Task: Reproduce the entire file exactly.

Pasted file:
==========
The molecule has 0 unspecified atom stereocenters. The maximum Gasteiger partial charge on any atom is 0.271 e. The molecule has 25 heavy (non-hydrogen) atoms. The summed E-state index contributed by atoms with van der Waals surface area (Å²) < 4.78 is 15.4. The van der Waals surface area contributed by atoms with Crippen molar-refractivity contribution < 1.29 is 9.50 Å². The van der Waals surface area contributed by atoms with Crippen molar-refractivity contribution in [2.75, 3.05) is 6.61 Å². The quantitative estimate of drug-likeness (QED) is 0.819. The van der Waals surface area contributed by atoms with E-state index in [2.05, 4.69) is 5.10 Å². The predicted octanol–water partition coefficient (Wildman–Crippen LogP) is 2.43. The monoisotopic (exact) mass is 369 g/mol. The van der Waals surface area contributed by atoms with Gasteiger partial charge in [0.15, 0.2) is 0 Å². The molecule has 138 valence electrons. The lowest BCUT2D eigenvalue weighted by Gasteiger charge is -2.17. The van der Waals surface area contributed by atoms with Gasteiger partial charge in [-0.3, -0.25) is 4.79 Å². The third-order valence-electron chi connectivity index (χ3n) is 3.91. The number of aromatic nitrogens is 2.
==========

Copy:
The molecule has 0 unspecified atom stereocenters. The maximum Gasteiger partial charge on any atom is 0.271 e. The molecule has 25 heavy (non-hydrogen) atoms. The summed E-state index contributed by atoms with van der Waals surface area (Å²) < 4.78 is 15.4. The van der Waals surface area contributed by atoms with Crippen molar-refractivity contribution < 1.29 is 9.50 Å². The van der Waals surface area contributed by atoms with Crippen molar-refractivity contribution in [2.75, 3.05) is 6.61 Å². The quantitative estimate of drug-likeness (QED) is 0.819. The van der Waals surface area contributed by atoms with E-state index in [2.05, 4.69) is 5.10 Å². The predicted octanol–water partition coefficient (Wildman–Crippen LogP) is 2.43. The monoisotopic (exact) mass is 369 g/mol. The van der Waals surface area contributed by atoms with Gasteiger partial charge in [0.15, 0.2) is 0 Å². The molecule has 138 valence electrons. The lowest BCUT2D eigenvalue weighted by Gasteiger charge is -2.17. The van der Waals surface area contributed by atoms with Gasteiger partial charge in [-0.3, -0.25) is 4.79 Å². The third-order valence-electron chi connectivity index (χ3n) is 3.91. The number of aromatic nitrogens is 2.